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17 March 2011 @ 08:28 am
Perspective, Please?  
Reading about the US decision to evacuate people out of Japan makes me roll my eyes. I can maybe see where people in Tokyo -- a mere 200 miles away from the problem may think that's a little too close for comfort. But Nagoya? It's 400 miles away from the Fukushima plant. That's like saying there's a problem in San Francisco, so let's evacuate everything between here and LA. Or actually, a more appropriate analogy would be that someone conducts nuclear tests in the Nevada desert, so let's evacuate Oakland. Seriously. It's a long distance, the winds don't blow that way, and there's a whole lot of mountain ranges in between.

As with any crisis, there is a lot of confusing and conflicting information. Don't take everything you read as a sign that the world is ending.
Steffan Thomasrhylar on March 17th, 2011 05:55 pm (UTC)
did some research on this.


is a map with actual radiation levels (although not for fukushima prefecture itself). Units are "nano-grays per hour" which are convertible (I think) into sieverts. (hope I did the math right)

In Ibaraki Prefecture, radiation levels are 850 nGy/h, which is about 3.7x normal background radiation. In the US, that would be equivalent to 10 times the level that industries are allowed to expose the public to, but less than the amount they are allowed to expose their own workers to.

Assuming I'm doing the micromort calculation correctly, being in the most heavily impacted portion of Ibaraki, the radiation danger is presenting the same chance of death as:

drinking 1 bottle of wine/week (liver damage)
smoking 2 cigarettes/week (cancer & heart disease)
driving 15K miles/year (accident)

So, if you live in Ibaraki, with good public transit, and you evacuate to Los Angeles, where you commute to work by car, you trade death-by-cancer for death-by-car-accident, and possibly also get death-by-smog in the bargain.
Sandpanthersandpanther on March 18th, 2011 04:32 am (UTC)
I gotta admit, previous to this week I'd never heard of a sievert before. Still not sure I totally understand it either, alas.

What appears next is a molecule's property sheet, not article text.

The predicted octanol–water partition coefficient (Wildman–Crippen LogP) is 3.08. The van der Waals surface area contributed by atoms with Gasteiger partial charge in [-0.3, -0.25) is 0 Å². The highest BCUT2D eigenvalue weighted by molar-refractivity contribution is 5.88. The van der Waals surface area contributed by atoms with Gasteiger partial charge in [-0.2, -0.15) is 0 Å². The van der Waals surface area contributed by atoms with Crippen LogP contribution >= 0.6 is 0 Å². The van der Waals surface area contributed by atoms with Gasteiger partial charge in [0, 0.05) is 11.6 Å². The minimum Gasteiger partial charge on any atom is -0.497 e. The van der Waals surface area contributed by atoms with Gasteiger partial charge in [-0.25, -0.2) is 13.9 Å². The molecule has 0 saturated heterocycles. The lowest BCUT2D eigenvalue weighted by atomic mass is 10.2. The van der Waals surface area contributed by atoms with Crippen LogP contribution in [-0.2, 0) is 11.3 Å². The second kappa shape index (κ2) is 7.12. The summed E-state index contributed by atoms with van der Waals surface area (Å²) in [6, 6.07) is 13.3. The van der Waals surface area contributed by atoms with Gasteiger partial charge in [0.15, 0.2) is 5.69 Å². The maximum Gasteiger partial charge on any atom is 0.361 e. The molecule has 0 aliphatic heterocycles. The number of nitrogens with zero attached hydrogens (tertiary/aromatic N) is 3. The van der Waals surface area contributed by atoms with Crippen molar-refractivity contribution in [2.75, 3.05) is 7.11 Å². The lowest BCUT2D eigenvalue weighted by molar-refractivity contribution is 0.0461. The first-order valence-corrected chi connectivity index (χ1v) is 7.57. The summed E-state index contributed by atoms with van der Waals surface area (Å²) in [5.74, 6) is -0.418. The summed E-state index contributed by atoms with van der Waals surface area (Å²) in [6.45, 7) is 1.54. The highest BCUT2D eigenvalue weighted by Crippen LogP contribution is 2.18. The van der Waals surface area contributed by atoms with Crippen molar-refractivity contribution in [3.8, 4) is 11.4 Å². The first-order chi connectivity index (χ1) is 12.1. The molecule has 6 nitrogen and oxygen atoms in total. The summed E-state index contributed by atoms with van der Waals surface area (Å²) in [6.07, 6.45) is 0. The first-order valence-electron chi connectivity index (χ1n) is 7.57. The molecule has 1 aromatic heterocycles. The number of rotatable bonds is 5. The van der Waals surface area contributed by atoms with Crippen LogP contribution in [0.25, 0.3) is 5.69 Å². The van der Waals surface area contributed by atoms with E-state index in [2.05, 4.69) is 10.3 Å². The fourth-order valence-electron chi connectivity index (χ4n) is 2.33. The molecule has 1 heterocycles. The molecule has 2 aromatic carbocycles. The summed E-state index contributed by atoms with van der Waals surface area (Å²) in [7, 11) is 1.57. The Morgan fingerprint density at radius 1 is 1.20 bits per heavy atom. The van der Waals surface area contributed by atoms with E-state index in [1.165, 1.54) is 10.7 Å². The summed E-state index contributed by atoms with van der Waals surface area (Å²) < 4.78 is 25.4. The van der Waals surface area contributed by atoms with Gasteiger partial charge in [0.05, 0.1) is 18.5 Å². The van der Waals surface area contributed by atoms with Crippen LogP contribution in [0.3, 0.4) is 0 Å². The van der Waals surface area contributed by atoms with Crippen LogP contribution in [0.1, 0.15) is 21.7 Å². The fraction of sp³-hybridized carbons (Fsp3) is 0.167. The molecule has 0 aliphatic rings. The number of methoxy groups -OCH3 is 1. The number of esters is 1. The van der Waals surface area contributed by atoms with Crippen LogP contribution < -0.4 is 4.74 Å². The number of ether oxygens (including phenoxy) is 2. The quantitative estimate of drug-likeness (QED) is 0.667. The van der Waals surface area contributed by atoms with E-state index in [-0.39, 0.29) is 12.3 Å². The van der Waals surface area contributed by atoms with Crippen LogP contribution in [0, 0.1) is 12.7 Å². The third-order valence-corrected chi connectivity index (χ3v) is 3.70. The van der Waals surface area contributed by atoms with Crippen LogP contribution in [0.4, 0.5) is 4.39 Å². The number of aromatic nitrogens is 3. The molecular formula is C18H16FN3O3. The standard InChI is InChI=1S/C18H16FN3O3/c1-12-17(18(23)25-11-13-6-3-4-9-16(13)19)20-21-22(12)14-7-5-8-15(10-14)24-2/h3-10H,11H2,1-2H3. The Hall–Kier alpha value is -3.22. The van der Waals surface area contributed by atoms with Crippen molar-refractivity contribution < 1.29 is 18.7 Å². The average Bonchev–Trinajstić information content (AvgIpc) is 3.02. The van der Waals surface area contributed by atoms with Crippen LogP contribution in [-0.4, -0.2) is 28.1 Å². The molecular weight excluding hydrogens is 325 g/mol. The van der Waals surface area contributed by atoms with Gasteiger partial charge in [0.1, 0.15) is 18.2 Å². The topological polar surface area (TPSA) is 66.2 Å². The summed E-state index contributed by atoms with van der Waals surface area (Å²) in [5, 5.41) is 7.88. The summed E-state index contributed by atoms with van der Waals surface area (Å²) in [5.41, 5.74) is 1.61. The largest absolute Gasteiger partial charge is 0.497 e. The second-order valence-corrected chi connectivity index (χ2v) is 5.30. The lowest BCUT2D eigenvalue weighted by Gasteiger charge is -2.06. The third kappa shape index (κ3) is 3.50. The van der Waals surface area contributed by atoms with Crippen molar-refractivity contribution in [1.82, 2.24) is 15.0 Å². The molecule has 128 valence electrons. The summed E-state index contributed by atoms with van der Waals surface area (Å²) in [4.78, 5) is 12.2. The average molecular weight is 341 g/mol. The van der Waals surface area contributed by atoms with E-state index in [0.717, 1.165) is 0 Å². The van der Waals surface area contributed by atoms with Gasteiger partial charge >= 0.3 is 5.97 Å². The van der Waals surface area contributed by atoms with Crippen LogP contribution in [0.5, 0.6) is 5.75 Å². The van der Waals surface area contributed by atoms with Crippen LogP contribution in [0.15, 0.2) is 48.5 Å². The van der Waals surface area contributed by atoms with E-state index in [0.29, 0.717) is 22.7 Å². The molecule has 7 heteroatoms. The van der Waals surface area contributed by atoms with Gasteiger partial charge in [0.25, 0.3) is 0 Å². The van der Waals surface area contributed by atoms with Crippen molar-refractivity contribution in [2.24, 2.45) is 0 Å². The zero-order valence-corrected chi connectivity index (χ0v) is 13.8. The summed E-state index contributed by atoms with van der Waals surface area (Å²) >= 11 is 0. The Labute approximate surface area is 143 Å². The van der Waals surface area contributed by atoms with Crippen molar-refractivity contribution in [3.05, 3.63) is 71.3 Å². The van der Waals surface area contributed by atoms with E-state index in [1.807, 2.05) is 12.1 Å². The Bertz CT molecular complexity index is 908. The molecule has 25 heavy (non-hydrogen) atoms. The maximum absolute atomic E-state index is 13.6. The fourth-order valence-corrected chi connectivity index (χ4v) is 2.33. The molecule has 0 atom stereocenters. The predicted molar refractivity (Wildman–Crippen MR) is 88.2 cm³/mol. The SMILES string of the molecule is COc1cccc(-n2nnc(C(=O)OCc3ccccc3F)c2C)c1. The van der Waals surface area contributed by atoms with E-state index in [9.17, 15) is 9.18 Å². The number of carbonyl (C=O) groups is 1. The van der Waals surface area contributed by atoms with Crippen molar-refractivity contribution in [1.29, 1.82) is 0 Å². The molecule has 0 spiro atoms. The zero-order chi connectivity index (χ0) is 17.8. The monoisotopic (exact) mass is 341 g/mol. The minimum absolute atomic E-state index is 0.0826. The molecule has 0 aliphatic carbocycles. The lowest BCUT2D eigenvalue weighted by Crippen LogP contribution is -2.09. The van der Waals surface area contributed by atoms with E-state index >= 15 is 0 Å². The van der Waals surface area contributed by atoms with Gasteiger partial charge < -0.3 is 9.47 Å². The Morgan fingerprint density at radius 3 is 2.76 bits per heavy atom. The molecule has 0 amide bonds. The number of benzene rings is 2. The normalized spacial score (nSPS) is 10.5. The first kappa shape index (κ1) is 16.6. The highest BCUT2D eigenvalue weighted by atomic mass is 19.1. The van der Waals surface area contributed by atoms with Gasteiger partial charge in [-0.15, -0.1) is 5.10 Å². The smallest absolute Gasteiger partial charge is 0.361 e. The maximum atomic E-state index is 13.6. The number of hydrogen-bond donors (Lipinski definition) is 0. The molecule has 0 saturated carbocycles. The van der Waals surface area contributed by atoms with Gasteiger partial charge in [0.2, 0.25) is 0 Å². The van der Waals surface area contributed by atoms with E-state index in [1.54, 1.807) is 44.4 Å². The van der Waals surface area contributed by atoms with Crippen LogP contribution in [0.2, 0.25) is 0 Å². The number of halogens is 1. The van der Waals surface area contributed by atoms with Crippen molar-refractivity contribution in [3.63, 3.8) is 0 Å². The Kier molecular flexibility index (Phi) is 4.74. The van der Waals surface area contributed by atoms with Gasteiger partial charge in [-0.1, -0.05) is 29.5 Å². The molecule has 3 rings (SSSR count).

Thank you for the link (and the math!) It's awesome to get some concrete numbers to stave off all the hypochondriac headlines.
Sandpanthersandpanther on March 18th, 2011 04:45 am (UTC)
It looks like the monitoring station in Ibaraki is actually about 60 miles away from the Fukushima nuclear plants. The site currently isn't listing any levels for Fukushima itself.

I'm still a little baffled by the large discrepancy between what's okay to expose the public to, and what's okay to expose workers to. I'm guessing they want to make absolutely certain the general public will not have any opportunity to sue.
Steffan Thomasrhylar on March 18th, 2011 03:20 pm (UTC)
theoretically, workers in a radiation industry have chosen the field, and are getting compensated in some way for the additional chance of death. Also, children & pregnant women (the carried fetus) are much more susceptible to radiation damage.

There are special rules for women who work in radiation industries, but I forget what they are right now.
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Sandpanthersandpanther on March 18th, 2011 04:37 am (UTC)
The news seems to have missed that the death toll is still rising, since the Tohoku region is being hit with blizzards.

On the up side, it sounds like as of yesterday they had the major expressway from Tokyo to the top of Honshu cleared for traffic, as well as having at least the main roads open into all the affected areas. Two harbors in the region (one just south of the nuclear plant and one at the northern edge of the damaged area) have been re-opened. Cleanup is underway at Sendai airport, and it's been restored enough that military helicopters and cargo planes can land. It'll probably be a few more days before supply lines are fully restored, but at least they've now got ways open to start getting necessities in to the affected regions. Power's coming back on even in some of the worst-hit parts, and with luck in a few hours power will be restored to the nuclear plant. Progress is happening.
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Sandpanthersandpanther on March 18th, 2011 04:38 am (UTC)
Point. Radiation's much safer! :)